We came from our own country in a red room

which fell through the fields, our mother singing

our father’s name to the turn of the wheels.

My brothers cried, one of them bawling, Home,

Home, as the miles rushed back to the city,

the street, the house, the vacant rooms

where we didn’t live any more. I stared

at the eyes of a blind toy, holding its paw.

All childhood is an emigration. Some are slow,

leaving you standing, resigned, up an avenue

where no one you know stays. Others are sudden.

Your accent wrong. Corners, which seem familiar,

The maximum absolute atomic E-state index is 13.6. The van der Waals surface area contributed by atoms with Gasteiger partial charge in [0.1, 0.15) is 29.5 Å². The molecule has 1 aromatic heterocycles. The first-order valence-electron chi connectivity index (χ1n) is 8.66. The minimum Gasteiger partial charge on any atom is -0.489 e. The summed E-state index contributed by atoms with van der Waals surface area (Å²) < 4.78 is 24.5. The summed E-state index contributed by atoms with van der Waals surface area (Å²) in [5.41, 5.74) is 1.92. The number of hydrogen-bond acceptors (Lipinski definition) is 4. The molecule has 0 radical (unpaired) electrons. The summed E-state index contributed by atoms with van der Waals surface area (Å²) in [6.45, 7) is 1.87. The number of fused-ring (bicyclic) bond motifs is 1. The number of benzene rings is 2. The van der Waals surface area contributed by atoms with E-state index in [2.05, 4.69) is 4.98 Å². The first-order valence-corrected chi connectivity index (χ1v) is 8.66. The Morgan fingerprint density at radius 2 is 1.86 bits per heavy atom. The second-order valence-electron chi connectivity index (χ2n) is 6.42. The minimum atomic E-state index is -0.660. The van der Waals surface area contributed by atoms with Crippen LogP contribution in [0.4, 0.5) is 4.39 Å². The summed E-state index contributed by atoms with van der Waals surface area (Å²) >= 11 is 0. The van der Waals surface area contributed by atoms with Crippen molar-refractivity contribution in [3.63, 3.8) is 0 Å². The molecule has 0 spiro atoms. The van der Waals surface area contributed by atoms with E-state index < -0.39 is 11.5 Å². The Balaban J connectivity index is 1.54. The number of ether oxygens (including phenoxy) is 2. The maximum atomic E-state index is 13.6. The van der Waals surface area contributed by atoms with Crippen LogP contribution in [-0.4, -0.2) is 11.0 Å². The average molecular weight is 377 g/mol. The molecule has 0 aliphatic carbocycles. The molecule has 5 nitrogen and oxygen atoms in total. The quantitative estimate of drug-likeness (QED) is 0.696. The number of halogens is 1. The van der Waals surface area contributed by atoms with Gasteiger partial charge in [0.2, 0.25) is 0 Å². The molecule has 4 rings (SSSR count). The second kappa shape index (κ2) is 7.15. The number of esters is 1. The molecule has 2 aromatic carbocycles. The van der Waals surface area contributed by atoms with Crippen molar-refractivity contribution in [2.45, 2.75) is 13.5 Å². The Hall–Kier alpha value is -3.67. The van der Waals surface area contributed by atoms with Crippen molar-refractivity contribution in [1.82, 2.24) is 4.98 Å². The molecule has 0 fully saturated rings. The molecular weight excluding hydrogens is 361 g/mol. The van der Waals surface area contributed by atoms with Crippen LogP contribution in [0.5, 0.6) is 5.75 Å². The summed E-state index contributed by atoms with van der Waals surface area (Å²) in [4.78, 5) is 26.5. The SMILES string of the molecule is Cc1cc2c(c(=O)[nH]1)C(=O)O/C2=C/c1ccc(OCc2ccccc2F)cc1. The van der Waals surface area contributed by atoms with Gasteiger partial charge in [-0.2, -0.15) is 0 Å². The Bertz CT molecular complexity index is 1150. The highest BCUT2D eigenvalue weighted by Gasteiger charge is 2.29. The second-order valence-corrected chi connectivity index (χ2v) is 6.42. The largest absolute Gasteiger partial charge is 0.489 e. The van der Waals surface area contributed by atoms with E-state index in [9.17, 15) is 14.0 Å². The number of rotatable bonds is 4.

leading to unimagined pebble-dashed estates, big boys

eating worms and shouting words you don’t understand.

My parents’ anxiety stirred like a loose tooth

in my head. I want our own country, I said.

But then you forget, or don’t recall, or change,

and, seeing your brother swallow a slug, feel only

a skelf of shame. I remember my tongue

shedding its skin like a snake, my voice

in the classroom sounding just like the rest. Do I only think

I lost a river, culture, speech, sense of first space

and the right place? Now, Where do you come from?

strangers ask. Originally? And I hesitate.

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